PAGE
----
One thing to consider is how strong the infrastructure of your exchange platform is.
Most of the time, I used to lose money due to the inability to sell my holdings during peak traffic. The exchange crashed. They limit your trading capacity. It sucks to lose money because of technicals.
Before the May 2021 crash, we had already experienced this kind of issue. One example is whenever DOGE had its most volatile moments. Dogecoin was a practice of some kind. It prepared me for what’s coming.
It was just DOGE, imagine when it’s every crypto.
To deal with this possibility, I plan things in advance.
Always prepare an exit strategy, no matter how good the situation seems. Me being risk-averse by nature helps with being cautious. I roll out plans, a list of when to sell, what to sell, and how much. It’s also wise to set your orders beforehand and to sell or buy when the tsunami of liquidation isn’t here yet.
You must also understand the typical behavior of the exchange you use during high traffic. Every exchange is different. Learn their little nuances and technical glitches to prepare some workarounds. It’s like being in a building knowing where the emergency exit is located should a fire ever happens.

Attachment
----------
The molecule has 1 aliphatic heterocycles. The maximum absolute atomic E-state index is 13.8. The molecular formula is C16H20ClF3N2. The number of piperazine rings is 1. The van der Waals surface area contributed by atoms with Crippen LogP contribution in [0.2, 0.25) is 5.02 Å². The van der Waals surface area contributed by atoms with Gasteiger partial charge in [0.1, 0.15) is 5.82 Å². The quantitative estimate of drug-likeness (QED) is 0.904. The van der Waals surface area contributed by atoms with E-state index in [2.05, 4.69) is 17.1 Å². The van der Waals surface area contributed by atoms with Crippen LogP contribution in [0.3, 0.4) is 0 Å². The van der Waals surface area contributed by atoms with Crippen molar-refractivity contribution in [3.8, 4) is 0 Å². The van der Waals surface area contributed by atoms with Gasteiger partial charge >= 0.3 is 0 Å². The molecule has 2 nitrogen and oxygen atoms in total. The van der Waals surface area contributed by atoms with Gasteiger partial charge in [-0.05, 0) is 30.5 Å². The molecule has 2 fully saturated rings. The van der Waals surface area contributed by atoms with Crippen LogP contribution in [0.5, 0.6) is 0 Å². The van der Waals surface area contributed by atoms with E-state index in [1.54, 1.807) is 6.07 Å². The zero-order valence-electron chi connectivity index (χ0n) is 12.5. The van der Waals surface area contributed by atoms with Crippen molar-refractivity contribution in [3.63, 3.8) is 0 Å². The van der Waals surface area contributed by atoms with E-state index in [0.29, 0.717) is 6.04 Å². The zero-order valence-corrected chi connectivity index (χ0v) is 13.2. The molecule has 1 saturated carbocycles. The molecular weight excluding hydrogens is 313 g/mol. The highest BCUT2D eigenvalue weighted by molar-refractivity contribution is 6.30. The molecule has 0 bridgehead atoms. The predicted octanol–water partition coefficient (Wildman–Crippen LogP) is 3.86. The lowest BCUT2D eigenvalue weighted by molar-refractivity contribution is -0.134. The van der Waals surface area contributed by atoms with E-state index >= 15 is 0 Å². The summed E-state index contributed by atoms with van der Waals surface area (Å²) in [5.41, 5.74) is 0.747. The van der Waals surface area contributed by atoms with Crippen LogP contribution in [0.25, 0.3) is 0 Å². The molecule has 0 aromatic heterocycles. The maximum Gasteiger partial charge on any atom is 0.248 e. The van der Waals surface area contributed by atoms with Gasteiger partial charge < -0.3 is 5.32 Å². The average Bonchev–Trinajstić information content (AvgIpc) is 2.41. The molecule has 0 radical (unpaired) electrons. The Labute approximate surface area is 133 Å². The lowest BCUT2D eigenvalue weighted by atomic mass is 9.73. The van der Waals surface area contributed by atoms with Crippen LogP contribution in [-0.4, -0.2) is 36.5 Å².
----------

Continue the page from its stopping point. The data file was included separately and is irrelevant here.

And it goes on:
In this article, The Regret of Not Selling at The Top, I wrote about how in most cases, the best thing to do during a correction or a crash, is to do nothing.
I proved this by not selling any of my bitcoin during the 2017 crash, the subsequent crypto winter, and further proved it by holding during the March 2020 crash.
I also learned the hard way by selling some names like Doge last year. (Although I can’t entirely blame myself, Dogecoin was never a strong conviction pre-Elon era.)
This is also something to prepare as well in your doomsday strategy.
- Which cryptos you plan to hold for dear life.
Which cryptos you plan to buy the dip.
Deciding what to hold ahead takes one more burden out of your brain. When a crash happens, you can simply ignore this specific crypto you plan to hold. It’s one less problem to deal with.
In my case, it’s bitcoin. I don’t do anything with it last week. I can safely ignore it because I know, that’s the coin I’ll hold no matter what. I could redirect my energy to other coins that need more immediate attention. At most, with bitcoin, I just set buy orders at several price points.
Money management is truly the king.
My first instinct when I sense a crash is about to happen is to make sure my liquidity is in check. To translate, I have to have more than enough cash or stable coins to buy the dip should the price really tanks this time.
It’s not a good feeling when you’re watching a great price discount but you don’t have dry powder. I know this feeling well because, during the March crash 2020, I was caught off guard with little cash when bitcoin dropped 50%.